I have a simple table odd_nums with columns num and odd:

create table odd_nums
    num numeric,
    odd numeric

INSERT INTO odd_nums VALUES (0, 0);
INSERT INTO odd_nums VALUES (1, 1);
INSERT INTO odd_nums VALUES (2, 0);
INSERT INTO odd_nums VALUES (3, 1);

I am playing around with window functions. This query produces the expected results:

       FIRST_VALUE(num) OVER (PARTITION BY odd) a,
FROM odd_nums;
num a b
0 0 0
2 0 0
1 1 1
3 1 1

When I order the partition in column b the results change like this:

       FIRST_VALUE(num) OVER (PARTITION BY odd)                   a,
FROM odd_nums;
num a b
2 2 2
0 2 2
3 3 3
1 3 3

Column b is what I would expect, but why is column a changing as well?

DB Fiddle

Can someone help me understand why adding the ORDER BY num DESC clause in the second window function causes a change in the first window function? Is there some specific database implementation detail or optimization that might be affecting the result?

I have looked through the PostgreSQL documentation but without success.

2 Answers 2


Think of your data as a pile of clothes, where the odd column stores the id of a type of clothing (shirt, pants, socks, etc). The PARTITION clause on odd is the equivalent of organizing the clothes into separate piles by each type. So one pile of clothing is only shirts, another pile is only socks. Then, the FIRST_VALUE() window function itself is like someone saying to you, give me the first piece of clothing from each pile.

Well a pile of clothes is unorganized, so which clothing item is the first, in each pile? You may grab a blue shirt and red socks, randomly, the first time. If you put those clothes back into their respective piles, and do it again, you may end up with a green shirt and purple socks.

This is your data. It has no order to it until you explicitly specify one in a query that's fetching that data. Most window functions don't make sense without an ORDER BY clause. Without one, the data being returned is semi-random, and known as nondeterministic.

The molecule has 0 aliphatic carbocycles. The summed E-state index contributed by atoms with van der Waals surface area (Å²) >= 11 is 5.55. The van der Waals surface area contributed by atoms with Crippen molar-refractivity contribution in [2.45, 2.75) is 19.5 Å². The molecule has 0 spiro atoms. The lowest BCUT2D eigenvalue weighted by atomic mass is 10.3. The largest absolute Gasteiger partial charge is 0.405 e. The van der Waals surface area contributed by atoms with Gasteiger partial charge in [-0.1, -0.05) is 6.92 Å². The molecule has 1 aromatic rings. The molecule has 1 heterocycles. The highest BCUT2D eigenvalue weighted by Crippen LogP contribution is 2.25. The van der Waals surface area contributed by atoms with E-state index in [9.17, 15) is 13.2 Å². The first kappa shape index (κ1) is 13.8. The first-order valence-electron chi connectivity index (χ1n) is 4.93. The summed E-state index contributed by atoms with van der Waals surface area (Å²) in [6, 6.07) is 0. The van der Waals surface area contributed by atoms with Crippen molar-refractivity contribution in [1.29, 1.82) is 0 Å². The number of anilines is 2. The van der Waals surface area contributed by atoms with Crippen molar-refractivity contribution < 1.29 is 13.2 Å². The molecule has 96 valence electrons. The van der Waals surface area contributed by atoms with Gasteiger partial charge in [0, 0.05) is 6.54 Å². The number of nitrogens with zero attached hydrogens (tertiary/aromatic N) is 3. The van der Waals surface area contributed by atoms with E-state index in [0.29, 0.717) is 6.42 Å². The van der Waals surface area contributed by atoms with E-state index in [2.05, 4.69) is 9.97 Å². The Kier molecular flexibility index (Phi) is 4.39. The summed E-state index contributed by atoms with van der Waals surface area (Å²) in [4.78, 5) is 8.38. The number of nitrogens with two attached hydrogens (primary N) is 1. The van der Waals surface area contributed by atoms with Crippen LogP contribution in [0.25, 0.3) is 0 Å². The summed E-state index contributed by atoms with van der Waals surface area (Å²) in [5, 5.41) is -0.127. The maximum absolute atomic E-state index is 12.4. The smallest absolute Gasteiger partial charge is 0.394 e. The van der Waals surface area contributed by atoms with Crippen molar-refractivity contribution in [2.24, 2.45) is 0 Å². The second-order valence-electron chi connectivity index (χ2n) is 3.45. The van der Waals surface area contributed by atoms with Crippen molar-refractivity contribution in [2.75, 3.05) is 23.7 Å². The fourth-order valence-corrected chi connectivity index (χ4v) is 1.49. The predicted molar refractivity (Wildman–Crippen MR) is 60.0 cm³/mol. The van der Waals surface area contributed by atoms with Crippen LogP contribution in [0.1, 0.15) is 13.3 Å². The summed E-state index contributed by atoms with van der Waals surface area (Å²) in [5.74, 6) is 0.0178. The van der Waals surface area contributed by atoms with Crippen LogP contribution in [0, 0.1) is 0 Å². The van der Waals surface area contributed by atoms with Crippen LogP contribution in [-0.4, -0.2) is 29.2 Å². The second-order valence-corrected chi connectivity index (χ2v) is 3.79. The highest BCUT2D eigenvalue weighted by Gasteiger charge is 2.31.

When you add the ORDER BY clause to your query, it's like taking your clothing piles and laying out the pieces of clothes in a line, ordered, let's say by size. Now every time someone asks you for the first clothing item of each line of clothes, you'll always pull the smallest shirt, the smallest socks, etc, repeatedly. This is known as deterministic. Same for your data, make sure to explicitly order it when using window functions that depend on ordering (e.g. FIRST_VALUE()).

And as far as why did the a column end up just following the same ordering of the b column when the window function for the a column doesn't use an ORDER BY clause: database systems are lazy aka efficient. This will vary a little from one database system to another, and there's no guarantee you'll always see the same behavior based on a large number of factors of how the SQL engine of the particular database system works. But as jjanes noted, to be most efficient, when it saw no specific ordering provided for the a column, it likely re-used the already sorted list of data from the b column to be most efficient. Sorting something once is more efficient than sorting that same thing two different ways.


Without the ORDER BY, the expression is underdetermined. There are multiple possible answers, of which it returns the most convenient to compute. Once one expression gains an ORDER BY, then it becomes most convenient to apply that same ordering to the other expression as well.

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